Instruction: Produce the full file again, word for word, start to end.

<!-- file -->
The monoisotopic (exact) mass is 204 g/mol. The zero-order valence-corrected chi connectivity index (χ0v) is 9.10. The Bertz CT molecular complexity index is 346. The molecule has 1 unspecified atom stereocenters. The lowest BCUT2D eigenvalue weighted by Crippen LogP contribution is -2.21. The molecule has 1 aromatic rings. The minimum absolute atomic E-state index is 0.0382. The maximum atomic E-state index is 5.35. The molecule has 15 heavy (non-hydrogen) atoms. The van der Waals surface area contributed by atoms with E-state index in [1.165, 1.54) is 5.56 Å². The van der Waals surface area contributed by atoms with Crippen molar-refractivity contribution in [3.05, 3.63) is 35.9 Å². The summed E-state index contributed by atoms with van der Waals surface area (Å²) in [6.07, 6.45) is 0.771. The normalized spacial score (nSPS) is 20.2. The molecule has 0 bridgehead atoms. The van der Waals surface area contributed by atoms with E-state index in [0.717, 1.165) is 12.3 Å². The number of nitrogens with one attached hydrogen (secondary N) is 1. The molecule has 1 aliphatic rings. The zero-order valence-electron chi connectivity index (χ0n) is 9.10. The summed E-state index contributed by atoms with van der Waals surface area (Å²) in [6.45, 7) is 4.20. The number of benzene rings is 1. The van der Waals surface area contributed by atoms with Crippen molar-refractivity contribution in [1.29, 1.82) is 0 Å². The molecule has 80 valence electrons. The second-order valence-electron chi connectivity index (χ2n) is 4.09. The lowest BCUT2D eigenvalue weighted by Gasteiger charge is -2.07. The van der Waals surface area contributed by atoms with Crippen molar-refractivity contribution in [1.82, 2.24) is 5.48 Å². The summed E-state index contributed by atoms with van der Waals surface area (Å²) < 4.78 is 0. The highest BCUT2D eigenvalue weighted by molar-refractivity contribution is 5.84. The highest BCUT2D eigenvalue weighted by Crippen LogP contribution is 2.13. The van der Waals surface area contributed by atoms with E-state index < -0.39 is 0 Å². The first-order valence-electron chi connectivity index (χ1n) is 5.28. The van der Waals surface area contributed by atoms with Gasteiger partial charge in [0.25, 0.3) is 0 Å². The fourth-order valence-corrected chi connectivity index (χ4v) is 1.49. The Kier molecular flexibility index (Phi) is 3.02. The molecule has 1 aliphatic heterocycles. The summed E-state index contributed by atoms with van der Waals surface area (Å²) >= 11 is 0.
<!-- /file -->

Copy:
The monoisotopic (exact) mass is 204 g/mol. The zero-order valence-corrected chi connectivity index (χ0v) is 9.10. The Bertz CT molecular complexity index is 346. The molecule has 1 unspecified atom stereocenters. The lowest BCUT2D eigenvalue weighted by Crippen LogP contribution is -2.21. The molecule has 1 aromatic rings. The minimum absolute atomic E-state index is 0.0382. The maximum atomic E-state index is 5.35. The molecule has 15 heavy (non-hydrogen) atoms. The van der Waals surface area contributed by atoms with E-state index in [1.165, 1.54) is 5.56 Å². The van der Waals surface area contributed by atoms with Crippen molar-refractivity contribution in [3.05, 3.63) is 35.9 Å². The summed E-state index contributed by atoms with van der Waals surface area (Å²) in [6.07, 6.45) is 0.771. The normalized spacial score (nSPS) is 20.2. The molecule has 0 bridgehead atoms. The van der Waals surface area contributed by atoms with E-state index in [0.717, 1.165) is 12.3 Å². The number of nitrogens with one attached hydrogen (secondary N) is 1. The molecule has 1 aliphatic rings. The zero-order valence-electron chi connectivity index (χ0n) is 9.10. The summed E-state index contributed by atoms with van der Waals surface area (Å²) in [6.45, 7) is 4.20. The number of benzene rings is 1. The van der Waals surface area contributed by atoms with Crippen molar-refractivity contribution in [1.29, 1.82) is 0 Å². The molecule has 80 valence electrons. The second-order valence-electron chi connectivity index (χ2n) is 4.09. The lowest BCUT2D eigenvalue weighted by Gasteiger charge is -2.07. The van der Waals surface area contributed by atoms with Crippen molar-refractivity contribution in [1.82, 2.24) is 5.48 Å². The summed E-state index contributed by atoms with van der Waals surface area (Å²) < 4.78 is 0. The highest BCUT2D eigenvalue weighted by molar-refractivity contribution is 5.84. The highest BCUT2D eigenvalue weighted by Crippen LogP contribution is 2.13. The van der Waals surface area contributed by atoms with E-state index < -0.39 is 0 Å². The first-order valence-electron chi connectivity index (χ1n) is 5.28. The van der Waals surface area contributed by atoms with Gasteiger partial charge in [0.25, 0.3) is 0 Å². The fourth-order valence-corrected chi connectivity index (χ4v) is 1.49. The Kier molecular flexibility index (Phi) is 3.02. The molecule has 1 aliphatic heterocycles. The summed E-state index contributed by atoms with van der Waals surface area (Å²) >= 11 is 0.